Our Dying Planet: An Ecologist's View of the Crisis We Face

Our Dying Planet: An Ecologist's View of the Crisis We Face

Our Dying Planet: An Ecologist's View of the Crisis We Face

Our Dying Planet: An Ecologist's View of the Crisis We Face

Synopsis

Coral reefs are on track to become the first ecosystem actually eliminated from the planet. So says leading ecologist Peter F. Sale in this crash course on the state of the planet. Sale draws from his own extensive work on coral reefs, and from recent research by other ecologists, to explore the many ways we are changing the earth and to explain why it matters. Weaving into the narrative his own firsthand field experiences around the world, Sale brings ecology alive while giving a solid understanding of the science at work behind today's pressing environmental issues. He delves into topics including overfishing, deforestation, biodiversity loss, use of fossil fuels, population growth, and climate change while discussing the real consequences of our growing ecological footprint. Most important, this passionately written book emphasizes that a gloom-and-doom scenario is not inevitable, and as Sale explores alternative paths, he considers the ways in which science can help us realize a better future.

Excerpt

My neighbor and I were mowing our lawns one morning in the spring of 2005. We paused to talk. It was an early spring; the grass was growing furiously. I commented that unusual weather is what we should come to expect with climate change. His response floored me—climate change was nothing to worry about, and humans weren’t responsible anyway. When I pressed, he replied that from what he could deduce from the newspapers, the overwhelming majority of climate scientists were convinced there was nothing serious going on. I tried to suggest he had it backward, that the great majority thought the problem was serious. I realized then that intelligent members of the public were not well informed on the matter. That same spring, while teaching a new community ecology course to senior undergraduates, I saw that even life science majors were frequently ill informed. Most were either naively committed conservationists or sublimely comfortable in a worldview that admitted no concerns about environmental matters. That spring, I decided to write this book.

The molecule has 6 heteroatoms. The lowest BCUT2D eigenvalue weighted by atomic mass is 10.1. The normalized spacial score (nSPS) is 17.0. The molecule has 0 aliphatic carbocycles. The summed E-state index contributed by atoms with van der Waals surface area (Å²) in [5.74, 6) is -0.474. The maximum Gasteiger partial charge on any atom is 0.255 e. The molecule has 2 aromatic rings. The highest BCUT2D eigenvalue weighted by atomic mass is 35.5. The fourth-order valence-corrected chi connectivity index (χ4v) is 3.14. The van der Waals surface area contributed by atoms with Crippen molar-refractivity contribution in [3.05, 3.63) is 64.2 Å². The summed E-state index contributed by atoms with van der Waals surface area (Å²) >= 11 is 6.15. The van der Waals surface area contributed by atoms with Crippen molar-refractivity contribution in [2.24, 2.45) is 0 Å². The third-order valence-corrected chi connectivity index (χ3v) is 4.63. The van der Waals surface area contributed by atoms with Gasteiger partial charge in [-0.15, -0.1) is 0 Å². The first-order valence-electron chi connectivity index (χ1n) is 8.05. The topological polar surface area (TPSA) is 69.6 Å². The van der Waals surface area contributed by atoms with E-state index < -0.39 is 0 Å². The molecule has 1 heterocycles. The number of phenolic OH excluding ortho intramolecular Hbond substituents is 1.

Since that time, there has been enormous growth in information and interest about climate change, although many people remain unconvinced. Books on climate change tend to deal with it in isolation from all the other things we are doing to the environment, and this tendency to avoid confronting the full spectrum of problems makes our situation seem less critical than it really is. As I wrote . . .

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